But where did the company feel that there were gaps in the legislation?

The tech industry – not just Google – certainly had a sense that a lot of initiatives they were pushing for in legislation fell by the wayside and were not incorporated in AIA. So I think there was still a sense in the tech industry that more needed to be done; but again, the feeling in September 2011 was that there would be some time before those conversations could start happening.

But when those conversations started to happen the next year, what did you put the catalyst down to?

It was the SHIELD Act, I think.

But did that take you by surprise? You must have known the Oregon representative was working on it?

Yes – at the point at which he working on it, certainly his office was doing a lot of outreach to many companies talking about what would be workable. My understanding is that Representative Fazio was still hearing from constituents, “I have a troll problem – help.” He was hearing that and he wanted to help on that issue, and so he put together the SHIELD Act and it ended up being very much a conversation starter and an indication to a lot of people on and off the Hill that the troll problem wasn’t getting better, it was getting worse. The AIA wasn’t going to stop that problem and we needed to have another conversation about the patent troll problem, so I think it was very much the catalyst.

My other sense of an important piece of the dynamic, given that AIA had passed in September 2011, you can hear in statements of Representative Goodlatte, for instance. When he said he was going to engage on patents again, one of the points he made was that there were good ideas “left on the cutting-room floor and I want to revisit some of those now”. His concern for the situation in understanding that it was a litigation abuse problem, and that that should be addressed directly and there was really nothing about that in the AIA, was also a very important part of the dynamic of the getting legislation rolling again. 

And how quickly did you become a part of that conversation?

Like I said, Representative de Fazio’s staff was in contact with many companies and Google is a member of the Coalition for Patent Fairness, the Internet Association, a couple of other groups that are all very concerned with the troll problem and the litigation abuse problem; and so we were talking to those companies there and as a group really talking about strategy, talking about substantive positions there.

And so what became the key issues as the prospect of a second piece of reform became a more realistic goal?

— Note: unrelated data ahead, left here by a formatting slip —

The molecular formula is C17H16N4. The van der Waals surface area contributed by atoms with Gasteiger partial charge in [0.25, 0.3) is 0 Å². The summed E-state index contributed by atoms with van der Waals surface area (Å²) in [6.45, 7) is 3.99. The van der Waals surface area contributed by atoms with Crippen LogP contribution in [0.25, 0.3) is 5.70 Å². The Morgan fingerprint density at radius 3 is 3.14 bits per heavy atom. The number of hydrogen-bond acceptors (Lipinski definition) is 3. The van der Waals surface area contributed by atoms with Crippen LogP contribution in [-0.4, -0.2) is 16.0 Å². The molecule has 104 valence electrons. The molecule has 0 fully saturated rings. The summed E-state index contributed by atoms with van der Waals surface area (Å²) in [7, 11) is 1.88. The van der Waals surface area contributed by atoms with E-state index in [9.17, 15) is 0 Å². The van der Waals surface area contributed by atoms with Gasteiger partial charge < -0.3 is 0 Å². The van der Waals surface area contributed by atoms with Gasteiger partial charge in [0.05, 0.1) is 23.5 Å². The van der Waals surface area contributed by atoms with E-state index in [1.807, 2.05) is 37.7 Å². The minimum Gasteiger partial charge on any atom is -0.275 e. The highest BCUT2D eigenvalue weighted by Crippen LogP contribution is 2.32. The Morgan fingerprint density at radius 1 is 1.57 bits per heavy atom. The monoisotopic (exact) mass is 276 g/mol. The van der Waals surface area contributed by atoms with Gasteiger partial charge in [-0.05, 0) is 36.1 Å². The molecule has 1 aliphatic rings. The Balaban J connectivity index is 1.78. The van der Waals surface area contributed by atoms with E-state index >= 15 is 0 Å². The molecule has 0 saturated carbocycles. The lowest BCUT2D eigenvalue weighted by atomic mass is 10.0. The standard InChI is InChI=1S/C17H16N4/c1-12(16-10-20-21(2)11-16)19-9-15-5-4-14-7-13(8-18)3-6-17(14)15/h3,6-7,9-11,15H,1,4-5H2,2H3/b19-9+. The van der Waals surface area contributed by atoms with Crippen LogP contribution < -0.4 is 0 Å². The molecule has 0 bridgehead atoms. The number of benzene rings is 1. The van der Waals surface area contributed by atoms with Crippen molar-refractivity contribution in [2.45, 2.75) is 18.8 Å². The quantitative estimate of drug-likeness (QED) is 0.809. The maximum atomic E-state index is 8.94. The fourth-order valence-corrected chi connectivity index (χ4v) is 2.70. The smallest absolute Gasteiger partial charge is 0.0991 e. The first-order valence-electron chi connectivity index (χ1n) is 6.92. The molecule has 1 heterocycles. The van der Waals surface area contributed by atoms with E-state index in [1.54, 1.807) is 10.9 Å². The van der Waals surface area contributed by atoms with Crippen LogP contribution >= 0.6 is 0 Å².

Where we’ve seen the legislation go, and I think is very valuable, is to deal with the litigation problems. There are multiple causes of the troll problem; there are multiple root causes. The fact that litigation is expensive, inefficient and prone to abuse is one those problems – it’s not the whole problem, but the litigation piece of the root cause is something that Congress can address and is probably well suited to address. It also seems an issue that Representative Goodlatte was engaging on. That’s why I think you see the focus on litigation issues there, as opposed to patent quality issues that the courts and patent office can deal with.

 

And what particularly about litigation abuse?

My own view is that what’s needed is a strong package that will make a difference. That will help address the problem that we see a lot – and it’s especially bad for smaller companies – which is the patent troll who says, “It’s going to cost $1 million to fight me; give me $500,000”; or if you’re a smaller company, “It’s going to cost you $100,000 to answer my complaint; give me $50,000.” Those kinds of nuisance-value kind of cases are very much determined and driven by the cost of litigation. And cost is not just monetary value – it’s engineer distraction, it’s executive distraction, it’s having to turn over trade secrets in discovery… There are a lot of downsides to litigation even beyond the straight paying out of money, and so what’s needed is pieces that help address that problem directly.

I don’t know if ‘x’ absolutely has to be there – there’s no one provision that I would say absolutely has to be there; but there needs to be a strong package of several provisions to make a difference. And the provisions that were in the bill that the Senate was working on – variations of which came out of the Innovation Act from the House – are all good ideas. There maybe others that would be great to discuss and it will be interesting to see how they play out.

If you look at what happened in the courts – the Supreme Court in particular in the last term, as this debate was going on – they heard a number of issues that reform was trying to get to. From your perspective, where do you feel Congress is most effective and where are the courts most effective?

So there are different problems in the way that patents operate in the technology industry. There’s a significant patent quality problem; and then there’s litigation that is inefficient and overly expensive and can lead to that arbitrage problem. Those are two separate problems with two different sets of solutions. And so while we think it would be very helpful for Congress to address the litigation problem, it’s unlikely that Congress is going to have the means or the appetite to really take on the quality problem.